Withdrawal (also known as pulling out) is the behavioral action where a man pulls his penis out of the vagina before he ejaculates. This form of contraception is classified under natural birth control
Withdrawal is not as reliable a method because a male ejects pre-ejaculate fluid while he is aroused and still inside the vagina – this fluid can contain at least 300,000 sperm (and it only takes 1 to fertilize an egg
)! Plus, the withdrawal method relies on complete self-control. Finally, even if the man ejaculates outside of the vagina, sperm can swim, so semen anywhere near the vagina can still lead to pregnancy (this also means that you can still get pregnant even without penile penetration if a male ejaculates on or near the vagina).
Advantages of the Withdrawal Method:
Disadvantages of Withdrawal:
- Not for men who ejaculate prematurely
- Requires experience, trust, and a high level of self-control
- Not recommended for sexually inexperienced men or for teenagers
- Not a reliable method for men who do not know when it's time to pull out
Withdrawal is 82% to 96% effective. This means that with perfect use, 4 out of every 100 women who use withdrawal will become pregnant in one year. With typical use, 18 out of every 100 women who use withdrawal will become pregnant in one year.
Withdrawal offers no protection against sexually transmitted infections.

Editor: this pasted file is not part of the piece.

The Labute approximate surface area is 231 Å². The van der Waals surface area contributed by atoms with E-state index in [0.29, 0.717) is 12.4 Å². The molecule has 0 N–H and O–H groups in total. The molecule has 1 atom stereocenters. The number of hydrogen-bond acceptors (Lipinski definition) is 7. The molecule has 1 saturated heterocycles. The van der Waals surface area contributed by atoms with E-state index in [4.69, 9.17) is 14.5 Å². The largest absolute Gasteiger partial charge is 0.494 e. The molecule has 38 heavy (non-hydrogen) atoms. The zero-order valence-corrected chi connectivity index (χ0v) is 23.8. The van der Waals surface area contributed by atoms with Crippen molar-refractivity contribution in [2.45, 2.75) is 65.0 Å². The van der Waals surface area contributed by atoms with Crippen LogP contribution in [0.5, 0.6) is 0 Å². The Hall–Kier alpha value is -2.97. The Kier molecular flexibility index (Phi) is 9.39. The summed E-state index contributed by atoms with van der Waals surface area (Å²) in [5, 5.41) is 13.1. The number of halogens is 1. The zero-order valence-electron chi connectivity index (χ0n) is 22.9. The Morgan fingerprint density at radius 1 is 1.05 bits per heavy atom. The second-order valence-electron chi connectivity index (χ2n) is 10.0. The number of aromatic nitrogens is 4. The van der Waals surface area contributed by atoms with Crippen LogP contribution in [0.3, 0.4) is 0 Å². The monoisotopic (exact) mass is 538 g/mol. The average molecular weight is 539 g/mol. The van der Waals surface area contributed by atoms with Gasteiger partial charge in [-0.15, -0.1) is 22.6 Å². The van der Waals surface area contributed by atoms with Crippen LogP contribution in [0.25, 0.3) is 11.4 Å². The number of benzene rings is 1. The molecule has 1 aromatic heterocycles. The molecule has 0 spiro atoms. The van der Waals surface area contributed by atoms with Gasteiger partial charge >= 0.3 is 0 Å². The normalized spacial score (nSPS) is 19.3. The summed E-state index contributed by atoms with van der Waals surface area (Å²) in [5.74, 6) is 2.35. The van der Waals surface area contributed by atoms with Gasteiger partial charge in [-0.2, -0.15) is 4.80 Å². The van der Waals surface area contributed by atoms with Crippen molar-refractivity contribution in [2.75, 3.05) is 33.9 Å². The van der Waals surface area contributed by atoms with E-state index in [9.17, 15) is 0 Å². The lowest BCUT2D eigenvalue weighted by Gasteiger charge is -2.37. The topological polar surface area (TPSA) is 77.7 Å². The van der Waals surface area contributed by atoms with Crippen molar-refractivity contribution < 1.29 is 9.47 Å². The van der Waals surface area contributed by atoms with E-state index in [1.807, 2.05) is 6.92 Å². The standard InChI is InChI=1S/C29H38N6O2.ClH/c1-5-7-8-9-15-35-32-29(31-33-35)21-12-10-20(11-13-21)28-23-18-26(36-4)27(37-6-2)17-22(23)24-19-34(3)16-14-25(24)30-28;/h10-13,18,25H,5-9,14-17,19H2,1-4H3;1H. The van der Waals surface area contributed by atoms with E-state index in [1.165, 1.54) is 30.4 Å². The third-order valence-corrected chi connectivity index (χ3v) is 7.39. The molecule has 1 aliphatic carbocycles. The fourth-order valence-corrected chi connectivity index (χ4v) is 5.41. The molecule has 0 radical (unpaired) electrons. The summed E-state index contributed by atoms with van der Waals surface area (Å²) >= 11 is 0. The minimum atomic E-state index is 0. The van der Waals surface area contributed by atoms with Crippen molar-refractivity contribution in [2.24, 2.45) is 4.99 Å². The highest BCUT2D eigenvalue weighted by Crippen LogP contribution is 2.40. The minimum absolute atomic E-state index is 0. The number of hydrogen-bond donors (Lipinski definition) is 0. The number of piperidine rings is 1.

New Research on Withdrawal:
The withdrawal method, more commonly called “pulling out”, is sometimes referred to as the birth control method
that is better than doing nothing. Yet, according to a new paper published in the Contraception
journal, based on the evidence, withdrawal might more aptly be known as a method that is almost as effective as the male condom
Rachel Jones of the Guttmacher Institute analyzed evidence from several studies and came to the conclusion that withdrawal is actually nearly as effective as condoms in preventing pregnancy. She found the effectiveness rates of withdrawal to be very similar to the perfect and typical-user rates for the male condom, which are 2% and 15%, respectively.
Additionally, the Kinsey Institute surveyed 18 - 30 year old women and found that about 21% use withdrawal regularly, typically combining it with another method -- like using condoms during their more fertile days.
Jones, R. K., Fennell, J., Higgins, J. A., & Blanchard, K. (2009). "Better than nothing or savvy risk-reduction practice? The importance of withdrawal." Contraception 79, 407–410. Accessed via private subscription.